If John Prinz had used different music, his Emperor Variations," which received its world premiere by the Capitol Ballet last night at Lisner Auditorium, might have been the classical-lyrical piece the company obviously desires and needs, to flesh out its repertoire.

It's not inconceivable that Beethoven's "Emperor Concerto" could be made into a successful ballet -- there is probably no music that someone someday will not find a way to choreograph -- it's just that Prinz only used snatches of it, and in such a square, step-for-note manner that the often original and well-danced choreography was as lost as Beethoven's classical form.

Capitol needs a classical work to both show off and stretch its dancers, and Prinz's actual choreography is tasteful and often interesting. There are some lovely moments in the central pas de deux for Sandra Fortune and Leroy Cowan, and both principals and the eight supporting soloists danced the work with a clean ease. It's a shame Beethoven didn't write his concerto the way Prinz wished he had. What will Schroeder say?

George Balanchine, of course, is a master at mating choreography to music. In the case of his "Tarantella," the Gottschalk score is not great -- just infectious and lively and perfect for dancing. Both Kathleen Smith and Vincent Wineglass gave a spirited account of the ballet, although Smith lacks the necessary speed and brilliance for the ballerina part.Wineglass has an adequate, if somewhat slack, technique, but his relaxed and musical performance was appealing.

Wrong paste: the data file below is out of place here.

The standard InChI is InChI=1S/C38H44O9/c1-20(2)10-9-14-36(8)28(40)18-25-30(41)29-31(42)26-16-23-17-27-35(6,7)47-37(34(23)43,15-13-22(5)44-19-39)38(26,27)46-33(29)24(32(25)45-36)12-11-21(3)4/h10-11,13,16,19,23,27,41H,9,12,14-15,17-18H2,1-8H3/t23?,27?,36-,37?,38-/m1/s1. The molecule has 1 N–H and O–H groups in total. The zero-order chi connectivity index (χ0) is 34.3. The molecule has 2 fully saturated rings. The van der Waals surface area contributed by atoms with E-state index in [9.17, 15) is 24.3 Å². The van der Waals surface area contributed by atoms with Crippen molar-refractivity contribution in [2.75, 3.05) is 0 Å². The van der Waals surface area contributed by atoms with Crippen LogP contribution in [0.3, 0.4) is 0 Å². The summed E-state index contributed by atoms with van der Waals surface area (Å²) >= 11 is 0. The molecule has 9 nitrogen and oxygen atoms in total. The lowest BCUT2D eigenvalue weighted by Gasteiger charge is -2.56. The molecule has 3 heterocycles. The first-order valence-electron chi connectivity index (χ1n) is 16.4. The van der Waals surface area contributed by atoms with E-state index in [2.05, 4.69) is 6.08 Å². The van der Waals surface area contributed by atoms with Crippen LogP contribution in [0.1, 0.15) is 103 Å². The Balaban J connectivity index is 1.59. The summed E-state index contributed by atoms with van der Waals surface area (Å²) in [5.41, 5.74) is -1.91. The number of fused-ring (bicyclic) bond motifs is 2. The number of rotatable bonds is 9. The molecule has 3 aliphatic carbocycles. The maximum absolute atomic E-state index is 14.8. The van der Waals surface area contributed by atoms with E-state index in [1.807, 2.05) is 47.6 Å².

The company looked best in the two ballets by its assistant artistic director, Keith Lee. "Times Past," to music of Cole Porter, is a phantasmagoria of the kinds of people one might have met on the street 40 years or so ago. The choreography is funky-vulgar, and the company obviously enjoyed itself tremendously. Everyone was good. Guest David McNaughton (from the San Francisco Ballet) was a naughtly shoeshine boy, Charles Adams an oily "man on the Make." The most interesting character Kathleen Smith, as a madame) gets killed off early on, but comes back as an angel to lead the finale.

The program closed with Lee's spirituals ballet, "Nearer to Thee," which was given a strong performance by the entire company, particularly Fortune, who seems able to perform in every style, and Gregory Hinton.